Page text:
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How to Make Cooking Videos for YouTube & Social Media

How to Make a Cooking Video

RevBlogVideo EditingHow to Make Cooking Videos for YouTube & Social Media

There really is nothing more wholesome than food. Everyone eats it, everyone loves it. And even better, people love to try out new recipes, styles and techniques. It’s no surprise that cooking content always does well online through popular cooking and food prep videos.

So, if you’re looking to put your favorite family dishes out there, or hoping to become the next Guy Fieri, here is a quick guide to making quality and helpful cooking videos that will do well online.

Planning and Scripting Cooking Videos

 

When creating cooking and food videos, by far the most important aspect of production is the planning and scripting. This pre-production stage is essential for lining up not just all the ingredients you’ll need for your recipes, but also laying out how you’ll present each piece of information with a script and a shot list.

One thing to keep in mind though that you’ll experience on cooking video sets, is that while a recipe and the steps are exact, many hosts like to work “off-the-cuff” as they go through their explanations. To keep things free-flowing and organic, encourage improvisation, but only as long as things stay on track.

When going back later, it’s important to make sure your video will be utilizing captions as one of the best ways to make it searchable and show up when people try to find your specific recipes. You can also use services like Rev to transcribe the full audio back to text which you can cross reference with your original script, plus be ready to upload for captions for your videos – something we’ll cover more below.

Tips for Shooting Cooking Videos

If you watch cooking shows on TV, you’ll often notice that the hosts don’t appear to do any cooking at all. Instead most of their dishes have already been finished before broadcast. When shooting cooking videos on your own you’ll want to pretty much do the same thing.

The best trick for shooting is to think about it as two separate shoots. The first is your shoot focused on the chef or host who will be talking to the camera and explaining the recipe and techniques. You should shoot this wide and with solid three-point lighting to make sure the host is looking his or her best.

The second shoot will be on the close-ups of the food actually being prepared and cooked. The best way to shoot this is the familiar “top-down” technique which you see with online cooking videos like Tasty. It might take standing on a chair or a table, but shooting down from a high place gives you a full view of a countertop or stove in which you can shoot the entire recipe from start to finish.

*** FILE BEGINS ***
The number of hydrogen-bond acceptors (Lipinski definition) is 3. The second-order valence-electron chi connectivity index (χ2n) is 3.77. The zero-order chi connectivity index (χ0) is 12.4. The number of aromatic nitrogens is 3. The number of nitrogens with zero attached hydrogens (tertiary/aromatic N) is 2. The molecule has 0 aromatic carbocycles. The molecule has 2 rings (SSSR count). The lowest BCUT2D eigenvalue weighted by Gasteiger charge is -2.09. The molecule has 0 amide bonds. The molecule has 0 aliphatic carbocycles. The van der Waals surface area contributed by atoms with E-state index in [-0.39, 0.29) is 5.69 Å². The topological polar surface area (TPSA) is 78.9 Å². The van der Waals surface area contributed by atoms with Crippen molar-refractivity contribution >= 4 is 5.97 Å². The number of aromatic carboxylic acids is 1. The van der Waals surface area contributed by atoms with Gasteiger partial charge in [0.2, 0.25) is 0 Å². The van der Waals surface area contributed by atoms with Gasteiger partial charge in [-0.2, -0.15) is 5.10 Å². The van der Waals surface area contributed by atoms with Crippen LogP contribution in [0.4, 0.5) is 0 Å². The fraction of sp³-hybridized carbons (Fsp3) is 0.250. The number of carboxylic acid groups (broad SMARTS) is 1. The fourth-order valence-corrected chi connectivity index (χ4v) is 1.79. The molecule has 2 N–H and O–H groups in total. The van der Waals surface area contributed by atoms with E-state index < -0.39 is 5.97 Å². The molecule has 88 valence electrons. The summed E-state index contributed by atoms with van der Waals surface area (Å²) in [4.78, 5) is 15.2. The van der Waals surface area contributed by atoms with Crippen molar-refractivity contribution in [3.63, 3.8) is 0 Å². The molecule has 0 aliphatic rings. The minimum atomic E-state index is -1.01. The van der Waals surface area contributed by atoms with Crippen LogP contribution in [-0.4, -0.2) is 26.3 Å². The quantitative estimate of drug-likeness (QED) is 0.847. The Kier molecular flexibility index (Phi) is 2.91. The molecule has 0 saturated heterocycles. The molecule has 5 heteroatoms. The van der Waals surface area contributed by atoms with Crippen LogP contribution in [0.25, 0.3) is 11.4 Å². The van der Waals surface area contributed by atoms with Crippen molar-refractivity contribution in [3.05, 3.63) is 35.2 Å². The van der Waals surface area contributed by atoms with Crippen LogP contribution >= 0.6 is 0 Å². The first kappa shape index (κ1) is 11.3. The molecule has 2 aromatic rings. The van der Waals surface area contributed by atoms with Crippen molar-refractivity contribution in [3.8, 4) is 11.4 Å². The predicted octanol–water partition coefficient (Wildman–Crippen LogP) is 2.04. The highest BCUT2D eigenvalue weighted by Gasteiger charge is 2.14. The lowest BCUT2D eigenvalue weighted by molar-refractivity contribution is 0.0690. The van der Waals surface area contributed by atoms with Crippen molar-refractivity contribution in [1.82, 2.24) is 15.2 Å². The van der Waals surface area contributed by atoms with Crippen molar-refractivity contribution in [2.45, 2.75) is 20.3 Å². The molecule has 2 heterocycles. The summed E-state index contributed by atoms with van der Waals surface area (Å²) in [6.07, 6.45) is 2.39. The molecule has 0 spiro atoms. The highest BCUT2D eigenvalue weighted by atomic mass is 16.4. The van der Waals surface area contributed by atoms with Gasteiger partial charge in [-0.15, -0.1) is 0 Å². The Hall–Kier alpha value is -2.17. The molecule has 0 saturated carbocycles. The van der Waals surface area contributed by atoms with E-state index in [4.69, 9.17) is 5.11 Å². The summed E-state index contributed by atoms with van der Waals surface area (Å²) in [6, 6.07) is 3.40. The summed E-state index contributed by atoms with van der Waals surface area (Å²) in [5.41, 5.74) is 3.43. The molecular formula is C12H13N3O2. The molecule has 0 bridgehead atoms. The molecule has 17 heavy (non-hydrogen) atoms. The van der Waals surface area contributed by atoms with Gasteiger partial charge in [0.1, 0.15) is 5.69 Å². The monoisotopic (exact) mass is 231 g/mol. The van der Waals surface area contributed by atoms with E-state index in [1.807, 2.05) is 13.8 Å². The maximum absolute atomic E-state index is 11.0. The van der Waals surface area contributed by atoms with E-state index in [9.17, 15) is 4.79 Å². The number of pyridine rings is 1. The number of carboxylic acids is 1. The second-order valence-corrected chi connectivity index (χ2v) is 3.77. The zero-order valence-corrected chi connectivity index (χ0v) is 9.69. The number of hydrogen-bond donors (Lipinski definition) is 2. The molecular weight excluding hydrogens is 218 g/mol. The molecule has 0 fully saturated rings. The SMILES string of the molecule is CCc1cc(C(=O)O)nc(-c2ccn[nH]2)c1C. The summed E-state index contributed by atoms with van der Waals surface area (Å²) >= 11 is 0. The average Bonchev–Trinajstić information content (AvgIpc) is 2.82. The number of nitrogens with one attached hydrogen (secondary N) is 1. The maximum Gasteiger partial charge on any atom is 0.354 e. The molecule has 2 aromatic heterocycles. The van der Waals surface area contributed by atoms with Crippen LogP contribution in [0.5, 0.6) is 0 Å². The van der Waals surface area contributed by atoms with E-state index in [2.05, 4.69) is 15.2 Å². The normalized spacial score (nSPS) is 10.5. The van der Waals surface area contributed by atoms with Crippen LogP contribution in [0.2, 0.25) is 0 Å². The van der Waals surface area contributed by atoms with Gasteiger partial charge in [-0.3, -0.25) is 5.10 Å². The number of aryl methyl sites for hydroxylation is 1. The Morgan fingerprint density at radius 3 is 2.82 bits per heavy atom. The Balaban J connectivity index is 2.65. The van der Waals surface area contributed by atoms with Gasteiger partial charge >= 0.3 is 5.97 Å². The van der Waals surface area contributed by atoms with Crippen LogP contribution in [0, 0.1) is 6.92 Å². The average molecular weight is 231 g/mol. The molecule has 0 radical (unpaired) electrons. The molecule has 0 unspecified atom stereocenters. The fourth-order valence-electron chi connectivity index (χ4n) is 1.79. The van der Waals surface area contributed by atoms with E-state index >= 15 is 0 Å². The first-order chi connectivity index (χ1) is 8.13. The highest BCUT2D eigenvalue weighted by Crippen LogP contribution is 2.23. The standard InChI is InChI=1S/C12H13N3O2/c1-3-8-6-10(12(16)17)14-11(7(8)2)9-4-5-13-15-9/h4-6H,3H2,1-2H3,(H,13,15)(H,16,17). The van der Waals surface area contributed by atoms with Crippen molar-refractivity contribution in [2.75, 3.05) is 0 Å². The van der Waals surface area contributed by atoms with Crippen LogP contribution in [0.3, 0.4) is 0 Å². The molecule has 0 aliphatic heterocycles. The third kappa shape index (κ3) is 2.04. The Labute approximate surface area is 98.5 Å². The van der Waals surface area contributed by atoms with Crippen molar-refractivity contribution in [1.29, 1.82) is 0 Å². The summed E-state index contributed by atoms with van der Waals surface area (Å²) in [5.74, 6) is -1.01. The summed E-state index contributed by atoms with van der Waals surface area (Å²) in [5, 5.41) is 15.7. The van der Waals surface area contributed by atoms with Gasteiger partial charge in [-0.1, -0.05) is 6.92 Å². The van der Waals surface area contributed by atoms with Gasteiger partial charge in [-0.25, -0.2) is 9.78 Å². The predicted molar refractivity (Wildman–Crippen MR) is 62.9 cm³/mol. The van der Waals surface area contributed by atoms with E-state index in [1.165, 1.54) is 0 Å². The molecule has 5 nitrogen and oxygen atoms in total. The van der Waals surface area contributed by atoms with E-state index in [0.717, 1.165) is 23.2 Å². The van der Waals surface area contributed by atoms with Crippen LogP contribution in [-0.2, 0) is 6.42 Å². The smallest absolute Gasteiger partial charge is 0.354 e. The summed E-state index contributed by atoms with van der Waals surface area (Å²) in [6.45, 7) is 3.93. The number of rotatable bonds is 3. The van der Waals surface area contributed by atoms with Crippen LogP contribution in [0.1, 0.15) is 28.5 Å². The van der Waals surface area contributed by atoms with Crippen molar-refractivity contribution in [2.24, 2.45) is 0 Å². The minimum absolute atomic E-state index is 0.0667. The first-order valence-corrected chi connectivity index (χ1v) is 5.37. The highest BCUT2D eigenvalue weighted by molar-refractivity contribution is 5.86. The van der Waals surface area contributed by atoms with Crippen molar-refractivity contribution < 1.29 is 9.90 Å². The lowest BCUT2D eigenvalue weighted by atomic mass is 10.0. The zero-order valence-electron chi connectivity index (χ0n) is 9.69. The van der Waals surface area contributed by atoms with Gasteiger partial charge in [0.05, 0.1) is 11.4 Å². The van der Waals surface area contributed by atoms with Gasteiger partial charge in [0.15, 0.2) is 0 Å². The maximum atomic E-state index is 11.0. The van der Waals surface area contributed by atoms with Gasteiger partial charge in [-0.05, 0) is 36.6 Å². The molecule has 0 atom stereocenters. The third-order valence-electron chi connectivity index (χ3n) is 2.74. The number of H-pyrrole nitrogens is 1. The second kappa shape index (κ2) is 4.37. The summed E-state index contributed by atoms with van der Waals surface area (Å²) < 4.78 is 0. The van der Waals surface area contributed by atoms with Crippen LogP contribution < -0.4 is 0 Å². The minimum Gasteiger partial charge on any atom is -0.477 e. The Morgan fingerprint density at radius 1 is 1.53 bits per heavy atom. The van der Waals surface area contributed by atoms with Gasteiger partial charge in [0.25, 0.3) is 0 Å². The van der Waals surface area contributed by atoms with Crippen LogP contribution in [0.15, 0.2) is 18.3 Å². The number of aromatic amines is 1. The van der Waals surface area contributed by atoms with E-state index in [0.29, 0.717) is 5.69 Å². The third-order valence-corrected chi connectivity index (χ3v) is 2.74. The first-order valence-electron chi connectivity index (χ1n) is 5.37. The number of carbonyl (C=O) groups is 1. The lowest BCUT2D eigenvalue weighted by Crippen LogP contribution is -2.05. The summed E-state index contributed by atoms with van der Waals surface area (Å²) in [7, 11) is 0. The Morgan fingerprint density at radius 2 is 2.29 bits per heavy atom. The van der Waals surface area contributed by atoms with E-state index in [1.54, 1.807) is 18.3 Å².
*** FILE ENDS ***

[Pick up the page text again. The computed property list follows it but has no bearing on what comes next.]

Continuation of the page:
Editing, Closed Captions, and Subtitles

It’s then in the video editor that the magic happens, and you can bring your two separate shoots together. As a starter, edit together an entire “scratch track” of your host going through the recipe.

This will serve as your baseline audio for your full video as well, so from here you can begin your process of using an outside resource like Rev for captions and/or foreign subtitles, which is as simple as uploading your video files (directly or through a URL link). Closed captions promote accessibility, and a staggering 85% of online videos are watched without sound. Foreign subtitles expand your reach into other languages & countries.

Verizon did a large study on video captions where they found 80% of people who use captions are not even deaf or hard of hearing, and the same percentage of people are more likely to watch an entire video when captions are available. Instructional videos related to food had the second highest percentages of consumers who expect closed captioning, only trailing general tips/advice videos.

Types of videos expecting closed captions in videos

You can also use Rev for video transcription, which can help immensely with video editing. You can get full transcripts with 99%+ accuracy within hours. Learn more about how to edit faster using transcription.

Once you have your scratch track in place and transcription ready to add, you can start cutting in your close up footage of the food preparation and cooking in action. If you make your edits seamless enough it can look like the two shots are working together in real time for a clear, easy-to-follow and fun cooking video that will perform well on YouTube and social media. Viola!